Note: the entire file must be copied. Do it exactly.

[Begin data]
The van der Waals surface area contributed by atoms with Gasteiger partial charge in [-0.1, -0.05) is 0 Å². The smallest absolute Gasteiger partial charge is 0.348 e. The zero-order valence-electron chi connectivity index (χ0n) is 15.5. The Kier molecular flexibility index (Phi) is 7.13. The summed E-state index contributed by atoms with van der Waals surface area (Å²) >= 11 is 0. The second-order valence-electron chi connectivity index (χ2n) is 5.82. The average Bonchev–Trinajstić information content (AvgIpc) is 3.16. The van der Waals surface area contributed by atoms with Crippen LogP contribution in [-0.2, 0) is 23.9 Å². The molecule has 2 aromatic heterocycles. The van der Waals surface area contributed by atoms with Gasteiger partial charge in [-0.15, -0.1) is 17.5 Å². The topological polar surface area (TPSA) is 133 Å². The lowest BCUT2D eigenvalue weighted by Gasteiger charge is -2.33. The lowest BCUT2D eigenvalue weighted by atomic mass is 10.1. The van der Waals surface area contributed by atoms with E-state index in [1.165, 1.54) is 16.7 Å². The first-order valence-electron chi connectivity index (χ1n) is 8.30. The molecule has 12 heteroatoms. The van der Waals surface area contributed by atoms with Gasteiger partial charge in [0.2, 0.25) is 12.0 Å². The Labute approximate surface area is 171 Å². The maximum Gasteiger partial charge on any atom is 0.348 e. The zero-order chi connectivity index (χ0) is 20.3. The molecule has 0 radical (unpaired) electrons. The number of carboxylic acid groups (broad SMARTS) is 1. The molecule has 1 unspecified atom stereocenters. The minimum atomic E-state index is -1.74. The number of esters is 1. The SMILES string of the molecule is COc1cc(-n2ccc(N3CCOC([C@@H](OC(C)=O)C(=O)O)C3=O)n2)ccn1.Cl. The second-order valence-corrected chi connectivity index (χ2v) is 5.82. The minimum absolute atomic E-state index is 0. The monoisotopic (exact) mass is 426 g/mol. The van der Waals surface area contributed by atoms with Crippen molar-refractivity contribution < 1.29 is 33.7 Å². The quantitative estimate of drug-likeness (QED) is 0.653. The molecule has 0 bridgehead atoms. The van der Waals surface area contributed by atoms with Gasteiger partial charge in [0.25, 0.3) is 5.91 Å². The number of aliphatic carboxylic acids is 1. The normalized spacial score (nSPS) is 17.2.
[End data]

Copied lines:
The van der Waals surface area contributed by atoms with Gasteiger partial charge in [-0.1, -0.05) is 0 Å². The smallest absolute Gasteiger partial charge is 0.348 e. The zero-order valence-electron chi connectivity index (χ0n) is 15.5. The Kier molecular flexibility index (Phi) is 7.13. The summed E-state index contributed by atoms with van der Waals surface area (Å²) >= 11 is 0. The second-order valence-electron chi connectivity index (χ2n) is 5.82. The average Bonchev–Trinajstić information content (AvgIpc) is 3.16. The van der Waals surface area contributed by atoms with Crippen LogP contribution in [-0.2, 0) is 23.9 Å². The molecule has 2 aromatic heterocycles. The van der Waals surface area contributed by atoms with Gasteiger partial charge in [-0.15, -0.1) is 17.5 Å². The topological polar surface area (TPSA) is 133 Å². The lowest BCUT2D eigenvalue weighted by Gasteiger charge is -2.33. The lowest BCUT2D eigenvalue weighted by atomic mass is 10.1. The van der Waals surface area contributed by atoms with E-state index in [1.165, 1.54) is 16.7 Å². The first-order valence-electron chi connectivity index (χ1n) is 8.30. The molecule has 12 heteroatoms. The van der Waals surface area contributed by atoms with Gasteiger partial charge in [0.2, 0.25) is 12.0 Å². The Labute approximate surface area is 171 Å². The maximum Gasteiger partial charge on any atom is 0.348 e. The zero-order chi connectivity index (χ0) is 20.3. The molecule has 0 radical (unpaired) electrons. The number of carboxylic acid groups (broad SMARTS) is 1. The molecule has 1 unspecified atom stereocenters. The minimum atomic E-state index is -1.74. The number of esters is 1. The SMILES string of the molecule is COc1cc(-n2ccc(N3CCOC([C@@H](OC(C)=O)C(=O)O)C3=O)n2)ccn1.Cl. The second-order valence-corrected chi connectivity index (χ2v) is 5.82. The minimum absolute atomic E-state index is 0. The monoisotopic (exact) mass is 426 g/mol. The van der Waals surface area contributed by atoms with Crippen molar-refractivity contribution < 1.29 is 33.7 Å². The quantitative estimate of drug-likeness (QED) is 0.653. The molecule has 0 bridgehead atoms. The van der Waals surface area contributed by atoms with Gasteiger partial charge in [0.25, 0.3) is 5.91 Å². The number of aliphatic carboxylic acids is 1. The normalized spacial score (nSPS) is 17.2.